The property was purchased for $2.6 million by Tyler Murrell in 2015, according to Fairfax County land records. Murrell is one of the sons in the family that owns the Five Guys restaurant chain, headquartered in Virginia. Murrell was unable to be reached for comment. Calls to the Five Guys headquarterswere not returned.
A demolition permit application was filed last month, and permission to tear down the structure was granted by Fairfax County on July 1.
“It’s always deeply disappointing to see the loss of a historically significant building, like Collingwood mansion,” said Brian Worthy, a public information officer for Fairfax County. “While this home is listed on Fairfax County’s Inventory of Historic Sites, this designation is honorific only, and it doesn’t prevent the property owner from making changes, including tearing it down.”
Worthy said he did not know when the demolition would be scheduled. The permit is valid through the end of the year.
Anne Stuntz, chair of the Fairfax County History Commission, sent a letter in December to Fairfax County Supervisor Daniel G. Storck (D-Mount Vernon), trying to save Collingwood. The property had the potential as an archaeological site "both related to the house itself and its outbuildings, and to Native American occupation,” Stuntz wrote. Some surveys around the house had already produced artifacts.
“I hate when we lose these lovely old buildings,” Stuntz said in a phone interview.
“It is hard because there is so much history in them,” she said. “But in the state of Virginia, generally speaking, if you own a piece of property you have a lot of rights. It is tricky to impose what we want on a private owner.”
Washington bought the Collingwood property in 1760, after he married the widow Martha Dandridge Custis, who brought with her 153 enslaved people.
"Washington farmed some of the land while renting out the rest to tenants,” said Mary Thompson, the research historian at Mount Vernon.
A 1790 almanac said that the farms were used to grow corn, barley, potatoes, beans and peas, and that Washington was active in managing the properties.
“The lands about his seat are all laid down in grass; the farms are scattered around at the distance of two, three, four or five miles, which the General visits every day, unless the weather is absolutely stormy,” according to the 1790 almanac. “He is constantly making various and extensive experiments for the improvement of agriculture. He is stimulated with that desire which always actuates him — to do good to mankind.”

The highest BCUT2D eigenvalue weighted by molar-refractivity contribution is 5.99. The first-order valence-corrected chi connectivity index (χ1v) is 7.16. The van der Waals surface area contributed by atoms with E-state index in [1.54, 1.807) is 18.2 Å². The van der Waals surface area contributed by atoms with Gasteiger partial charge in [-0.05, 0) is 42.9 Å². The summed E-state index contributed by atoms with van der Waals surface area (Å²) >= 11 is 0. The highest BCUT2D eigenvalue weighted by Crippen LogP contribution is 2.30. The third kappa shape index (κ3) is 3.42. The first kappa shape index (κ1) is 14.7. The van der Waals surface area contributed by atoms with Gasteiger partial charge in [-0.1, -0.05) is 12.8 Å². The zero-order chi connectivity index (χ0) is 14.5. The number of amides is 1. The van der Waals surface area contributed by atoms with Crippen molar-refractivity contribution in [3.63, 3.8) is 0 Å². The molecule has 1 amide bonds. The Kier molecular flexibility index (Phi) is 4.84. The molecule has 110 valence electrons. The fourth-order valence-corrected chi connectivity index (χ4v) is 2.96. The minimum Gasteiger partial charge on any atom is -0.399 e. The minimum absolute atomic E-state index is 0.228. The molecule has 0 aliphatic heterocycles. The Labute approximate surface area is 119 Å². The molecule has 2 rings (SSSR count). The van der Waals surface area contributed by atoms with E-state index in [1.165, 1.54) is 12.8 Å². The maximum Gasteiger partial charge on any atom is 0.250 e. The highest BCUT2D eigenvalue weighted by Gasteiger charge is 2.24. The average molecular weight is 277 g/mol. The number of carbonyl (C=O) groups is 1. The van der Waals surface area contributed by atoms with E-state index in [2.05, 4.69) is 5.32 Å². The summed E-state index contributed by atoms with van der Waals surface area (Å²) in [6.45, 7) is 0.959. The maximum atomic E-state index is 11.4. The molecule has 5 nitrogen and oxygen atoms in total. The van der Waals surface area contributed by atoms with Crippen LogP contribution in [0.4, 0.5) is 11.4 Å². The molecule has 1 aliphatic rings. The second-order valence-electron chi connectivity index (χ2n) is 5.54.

After George Washington died at Mount Vernon on Dec. 14, 1799, he bequeathed the land to the two minor sons of his nephew, George Augustine Washington, Thompson wrote.
Though Washington freed his own slaves in his 1799 will, he could not free those owned by Martha Washington, according to an exhibit at Mount Vernon.
Over the years, the property at Collingwood changed hands a number of times. According to the Fairfax County Inventory of Historic Sites, the current house was built in 1852 by Henry Allen Taylor.
Works Progress Administration field workers surveying the property in the 1930s described Collingwood as “a seven room, one-and one-half story building without wings.”
Then Natalie Yates “remodeled the house to its current two story, Colonial Revival appearance,” including building “the imposing porch.” Yates operated the house as a tea room. Collingwood also served as a restaurant. During World War II, historians say, the grounds may have housed a school for military intelligence.
The Foundation for the National Library and Museum on Americanism bought the property in 1977. Collingwood was also the headquarters of the National Sojourners, a fraternal organization for U.S. military officers and Masons dedicated to preserving U.S. history.
The Collingwood Library and Museum held a collection of more than 4,500 books — including titles by George Washington — and artifacts. When the foundation operating the museum fell into deep debt, it listed the riverfront property for sale for more than $5 million.
Tammy Mannarino, a local historian, expressed dismay about the impending loss of Collingwood.
“We are fortunate to live close to George Washington’s Mount Vernon estate, but it makes us less sensitive to other significant landmarks and people,” she said. “As a result, we are losing important pieces of our history.”